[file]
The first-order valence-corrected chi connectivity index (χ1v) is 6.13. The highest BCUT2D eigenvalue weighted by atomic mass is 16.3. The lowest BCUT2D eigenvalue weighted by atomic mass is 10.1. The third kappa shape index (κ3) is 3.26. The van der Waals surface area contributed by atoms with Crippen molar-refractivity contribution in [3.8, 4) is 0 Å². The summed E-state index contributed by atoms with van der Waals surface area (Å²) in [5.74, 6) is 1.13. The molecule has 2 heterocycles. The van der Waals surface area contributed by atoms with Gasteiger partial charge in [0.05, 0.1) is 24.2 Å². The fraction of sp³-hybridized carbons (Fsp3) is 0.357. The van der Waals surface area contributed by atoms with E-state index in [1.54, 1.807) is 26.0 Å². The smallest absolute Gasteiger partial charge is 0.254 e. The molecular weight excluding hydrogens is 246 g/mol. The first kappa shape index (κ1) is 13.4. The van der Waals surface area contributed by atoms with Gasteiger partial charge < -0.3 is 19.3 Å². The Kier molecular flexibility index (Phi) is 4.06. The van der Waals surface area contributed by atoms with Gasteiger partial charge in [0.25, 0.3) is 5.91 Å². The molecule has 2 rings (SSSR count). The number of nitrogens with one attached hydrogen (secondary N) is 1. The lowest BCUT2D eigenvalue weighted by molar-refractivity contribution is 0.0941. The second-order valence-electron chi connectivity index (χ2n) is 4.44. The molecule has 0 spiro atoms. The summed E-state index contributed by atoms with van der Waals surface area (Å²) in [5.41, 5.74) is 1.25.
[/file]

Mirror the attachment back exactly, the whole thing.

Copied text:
The first-order valence-corrected chi connectivity index (χ1v) is 6.13. The highest BCUT2D eigenvalue weighted by atomic mass is 16.3. The lowest BCUT2D eigenvalue weighted by atomic mass is 10.1. The third kappa shape index (κ3) is 3.26. The van der Waals surface area contributed by atoms with Crippen molar-refractivity contribution in [3.8, 4) is 0 Å². The summed E-state index contributed by atoms with van der Waals surface area (Å²) in [5.74, 6) is 1.13. The molecule has 2 heterocycles. The van der Waals surface area contributed by atoms with Gasteiger partial charge in [0.05, 0.1) is 24.2 Å². The fraction of sp³-hybridized carbons (Fsp3) is 0.357. The van der Waals surface area contributed by atoms with E-state index in [1.54, 1.807) is 26.0 Å². The smallest absolute Gasteiger partial charge is 0.254 e. The molecular weight excluding hydrogens is 246 g/mol. The first kappa shape index (κ1) is 13.4. The van der Waals surface area contributed by atoms with Gasteiger partial charge < -0.3 is 19.3 Å². The Kier molecular flexibility index (Phi) is 4.06. The van der Waals surface area contributed by atoms with Gasteiger partial charge in [0.25, 0.3) is 5.91 Å². The molecule has 2 rings (SSSR count). The number of nitrogens with one attached hydrogen (secondary N) is 1. The lowest BCUT2D eigenvalue weighted by molar-refractivity contribution is 0.0941. The second-order valence-electron chi connectivity index (χ2n) is 4.44. The molecule has 0 spiro atoms. The summed E-state index contributed by atoms with van der Waals surface area (Å²) in [5.41, 5.74) is 1.25.